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              A novel Nav1.7 mutation producing carbamazepine-responsive erythromelalgia.

              Human and animal studies have shown that Na(v)1.7 sodium channels, which are preferentially expressed within nociceptors and sympathetic neurons, play a major role in inflammatory and neuropathic pain. Inherited erythromelalgia (IEM) has been linked to gain-of-function mutations of Na(v)1.7. We now report a novel mutation (V400M) in a three-generation Canadian family in which pain is relieved by carbamazepine (CBZ). We extracted genomic DNA from blood samples of eight members of the family, and the sequence of SCN9A coding exons was compared with the reference Na(v)1.7 complementary DNA. Wild-type Na(v)1.7 and V400M cell lines were then analyzed using whole-cell patch-clamp recording for changes in activation, deactivation, steady-state inactivation, and ramp currents. Whole-cell patch-clamp studies of V400M demonstrate changes in activation, deactivation, steady-state inactivation, and ramp currents that can produce dorsal root ganglia neuron hyperexcitability that underlies pain in these patients. We show that CBZ, at concentrations in the human therapeutic range, normalizes the voltage dependence of activation and inactivation of this inherited erythromelalgia mutation in Na(v)1.7 but does not affect these parameters in wild-type Na(v)1.7. Our results demonstrate a normalizing effect of CBZ on mutant Na(v)1.7 channels in this kindred with CBZ-responsive inherited erythromelalgia. The selective effect of CBZ on the mutant Na(v)1.7 channel appears to explain the ameliorative response to treatment in this kindred. Our results suggest that functional expression and pharmacological studies may provide mechanistic insights into hereditary painful disorders.
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                Author and article information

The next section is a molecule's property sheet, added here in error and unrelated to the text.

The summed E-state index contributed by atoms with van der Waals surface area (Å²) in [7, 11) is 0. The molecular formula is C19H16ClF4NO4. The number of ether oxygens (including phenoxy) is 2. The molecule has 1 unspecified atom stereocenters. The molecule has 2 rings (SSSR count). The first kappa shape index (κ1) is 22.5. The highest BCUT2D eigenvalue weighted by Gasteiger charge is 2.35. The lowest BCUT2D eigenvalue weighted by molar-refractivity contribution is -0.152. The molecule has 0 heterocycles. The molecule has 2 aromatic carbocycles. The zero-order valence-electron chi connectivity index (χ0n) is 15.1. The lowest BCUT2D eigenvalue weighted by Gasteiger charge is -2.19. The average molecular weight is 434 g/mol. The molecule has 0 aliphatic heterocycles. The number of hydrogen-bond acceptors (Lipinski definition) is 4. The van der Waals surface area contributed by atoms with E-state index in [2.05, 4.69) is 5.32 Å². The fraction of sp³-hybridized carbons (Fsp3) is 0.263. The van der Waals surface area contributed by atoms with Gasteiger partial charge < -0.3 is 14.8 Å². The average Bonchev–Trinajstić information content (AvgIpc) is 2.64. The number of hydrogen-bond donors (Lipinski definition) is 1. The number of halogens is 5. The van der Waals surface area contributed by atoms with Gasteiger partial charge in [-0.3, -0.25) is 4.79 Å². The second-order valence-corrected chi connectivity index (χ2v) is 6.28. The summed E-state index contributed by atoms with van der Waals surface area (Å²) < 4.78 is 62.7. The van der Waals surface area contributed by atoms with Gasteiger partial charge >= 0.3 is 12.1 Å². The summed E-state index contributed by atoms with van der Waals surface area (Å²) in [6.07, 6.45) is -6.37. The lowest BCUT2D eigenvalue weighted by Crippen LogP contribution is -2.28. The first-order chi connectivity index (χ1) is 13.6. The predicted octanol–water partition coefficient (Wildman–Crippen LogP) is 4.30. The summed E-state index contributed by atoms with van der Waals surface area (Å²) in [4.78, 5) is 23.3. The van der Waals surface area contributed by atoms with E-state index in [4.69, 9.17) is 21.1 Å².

Journal
                J Pain Res
                J Pain Res
                Journal of Pain Research
                Journal of Pain Research
                Dove Medical Press
                1178-7090
                2017
                27 April 2017
                : 10
                : 973-977
                Affiliations
                [1 ]Department of Internal Medicine, Banner University Medical Center, University of Arizona College of Medicine, Tucson, AZ
                [2 ]Department of Anesthesiology, Perioperative & Pain Medicine, Stanford University, Palo Alto
                [3 ]Blade Therapeutics, South San Francisco, CA, USA
                Author notes
                Correspondence: Vivianne L Tawfik, Department of Anesthesiology, Perioperative & Pain Medicine, Stanford University, 450 Broadway Street, Pavilion A, 1st Floor, Redwood City, CA 94063, USA, Tel +1 650 723 6238, Fax +1 650 721 3417, Email vivianne@ 123456stanford.edu
                Article
                jpr-10-973
                10.2147/JPR.S129661
                5414616
                © 2017 Low et al. This work is published and licensed by Dove Medical Press Limited

                The full terms of this license are available at https://www.dovepress.com/terms.php and incorporate the Creative Commons Attribution – Non Commercial (unported, v3.0) License ( http://creativecommons.org/licenses/by-nc/3.0/). By accessing the work you hereby accept the Terms. Non-commercial uses of the work are permitted without any further permission from Dove Medical Press Limited, provided the work is properly attributed.